More on Scott-Heron — artist in the American tradition

I turned to the recordings of Gil Scott-Heron after writing that he should have and did known better than to abuse drugs as he did, leading to his decline and demise. They make me ever more impressed with his scope and intensity, in both long ago and recent work. His 2010 recording “Me and the Devil” fully justifies the black and white zombie pulp of the video by Coodie and Chike that accompanies it. It’s a horror song of a burned out, psychotic soul, a new link in an American tradition running from Edgar Allan Poe through Robert Johnson and Howlin’ Wolf to Jim Thompson, George Romero and Martin Scorsese.


Scott-Heron’s reading of “Where Did the Night Go” is utterly convincing, abrim with a junkie’s rueful but self-justifying, fatalistic bewilderment. The singer-songwriter knows exactly what he’s done to himself: “I did not become someone different/That I did not want to be” is how he the opens his final album, I’m New Here. More’s the pity. He represents a vision as bleak as any in Burroughs, Jerzy Kosinksi, Cormac McCarthy, but from the streets of Harlem and by extension the south side of Chicago, Detroit, Watts, New Orleans, post-industrial America. It’s as if Johnny Cash had bottomed out on Skid Row, or Elvis had gone to seed as a tweaker in a trailer camp, but blacker in every sense of the word.

Revisiting Scott-Heron’s message proves he was more unflinching and highly charged than Marvin Gaye in “What’s Going On?”, the Temptations circa “Ball of Confusion,” Curtis Mayfield in “Freddie’s Dead,” and the few other ’70s musicians who dared to sing of the devastation of black urban working-class America. Most other black artists (one exception: Nina Simone) seemed then to romanticize conditions that social scientists and politicians such as Daniel Patrick Moynihan construed as social problems (i.e. “Papa Was a Rolling Stone,” Diana Ross and the Supreme’s “Love Child”).   

Neither Stevie Wonder nor James Brown sang of hopelessness like Gil Scott-Heron (maybe Ray Charles did). Not Bob Dylan, Leonard Cohen, the Clash, Springsteen or anyone else, any race, sang about the inner city in that rough, tough ’70s hangover to the ’60s cultural revolution, the Viet Nam defeat, Nixon’s betrayal of democracy. In retrospect, one can see Scott-Heron was born of backwood blues and grim folk ballads which he married to ironically groovin’ smooth jazz. His is an ultra-American troubadorism, with precedents in Simone, Oscar Brown Jr., Wilson Pickett and arguably Jimi Hendrix (what bold, bad, self-absorbed cool even when confessing to confusion). 

GS-H had more than one incisive hit: “The Bottle.” “Angle Dust” (refrain: “Down some dead end streets there ain’t no turning back,” while girls coo the title), “Winter in America” (there’s some trenchant social analysis), “Johannesburg” (a virtual call-to-arms). Hear Esther Phillips sing his “Home Is Were the Hatred Is.” How can such terrible stories be the stuff of great songs? Was “Strange Fruit” among Scott-Heron’s touchstones? How about “Hellhounds On My Trail”?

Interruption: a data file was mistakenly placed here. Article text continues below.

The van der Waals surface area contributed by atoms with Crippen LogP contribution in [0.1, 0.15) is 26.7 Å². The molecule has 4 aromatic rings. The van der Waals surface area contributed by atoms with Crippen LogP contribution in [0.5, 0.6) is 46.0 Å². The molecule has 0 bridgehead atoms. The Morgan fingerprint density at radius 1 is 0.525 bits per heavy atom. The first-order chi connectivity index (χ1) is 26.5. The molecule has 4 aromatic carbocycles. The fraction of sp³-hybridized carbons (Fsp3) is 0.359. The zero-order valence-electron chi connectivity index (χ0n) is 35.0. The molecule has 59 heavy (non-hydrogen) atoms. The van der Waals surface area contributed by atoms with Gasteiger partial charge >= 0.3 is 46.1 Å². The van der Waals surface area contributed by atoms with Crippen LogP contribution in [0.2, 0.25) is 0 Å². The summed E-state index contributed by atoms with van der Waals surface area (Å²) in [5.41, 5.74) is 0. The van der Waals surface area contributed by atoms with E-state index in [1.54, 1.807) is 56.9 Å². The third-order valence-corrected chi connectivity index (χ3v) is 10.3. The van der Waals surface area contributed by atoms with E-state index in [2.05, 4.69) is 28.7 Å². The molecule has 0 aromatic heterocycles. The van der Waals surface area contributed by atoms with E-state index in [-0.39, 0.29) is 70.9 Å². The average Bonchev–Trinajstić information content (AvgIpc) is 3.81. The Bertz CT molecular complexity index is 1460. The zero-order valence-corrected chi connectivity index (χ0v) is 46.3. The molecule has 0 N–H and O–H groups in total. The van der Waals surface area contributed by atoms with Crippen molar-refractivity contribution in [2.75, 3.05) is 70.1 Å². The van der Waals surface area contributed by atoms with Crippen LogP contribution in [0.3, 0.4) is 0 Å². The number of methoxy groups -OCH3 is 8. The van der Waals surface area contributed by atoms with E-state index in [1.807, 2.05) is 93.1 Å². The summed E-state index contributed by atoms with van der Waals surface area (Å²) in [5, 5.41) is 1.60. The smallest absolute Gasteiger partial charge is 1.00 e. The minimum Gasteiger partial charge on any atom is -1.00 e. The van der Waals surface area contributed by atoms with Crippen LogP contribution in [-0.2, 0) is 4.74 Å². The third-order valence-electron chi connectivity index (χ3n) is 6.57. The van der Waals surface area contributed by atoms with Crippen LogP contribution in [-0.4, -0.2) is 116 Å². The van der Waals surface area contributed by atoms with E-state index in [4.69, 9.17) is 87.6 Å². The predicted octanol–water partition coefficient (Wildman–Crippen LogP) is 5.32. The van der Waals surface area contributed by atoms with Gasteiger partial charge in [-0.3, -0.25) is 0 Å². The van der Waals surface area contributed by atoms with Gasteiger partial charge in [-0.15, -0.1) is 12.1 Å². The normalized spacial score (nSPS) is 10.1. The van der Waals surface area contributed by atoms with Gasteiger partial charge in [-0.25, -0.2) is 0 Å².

For all the immediacy of his imagery and obvious empathy with his subjects, Scott-Heron uttered his snapshot lyrics in an ice-dry growl, seldom full-throated, sarcasm at the ready, vulnerability to flash for charm, like in his “I’m New Here” performance. Not to come down on the poet for his frailties without appreciating his gifts and acknowledging his complexities: At his end Gil Scott-Heron speaks for the American faith in the possibilities of redemption and reclamation: “You can always turn around . . .and come full circle,” he says so touchingly in “I’m New Here.” Maybe he had to go to hell to report back and issue urgent warnings. Those fires have their lures. Rest in peace, man. Thanks for the life, the fearlessness you embodied, and finally your unique honesty. You gave us lots to contemplate, though we shudder at the thought.
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  1. David Sampson says

    A fine post and a worthy reconsideration.
    That GSH fell to symptoms of the social evils that he excoriated is a matter of deep sorrow. When I saw him perform in Australia it was tragically clear that his abilities to do justice to his great talents had succumbed to drug problems (coincidentally, Nina Simone was also one of the rare African-American greats to visit Australia whose personal problems prevented them from doing justice to their genius). But GSH’s honesty and talents did not permit deflection or hypocrisy(listen to “Brother” and his take on macho black posturing).
    A truly great jazz poet, witty, biting, lyrical and funny: may he rest in peace and may we remember him with gratitude, charity and love.

  2. says

    A fitting portrait of a complex situation. Battling symptoms with his talent. The fight goes on. And though it’s wretched to see, there remains the jewels of his gift.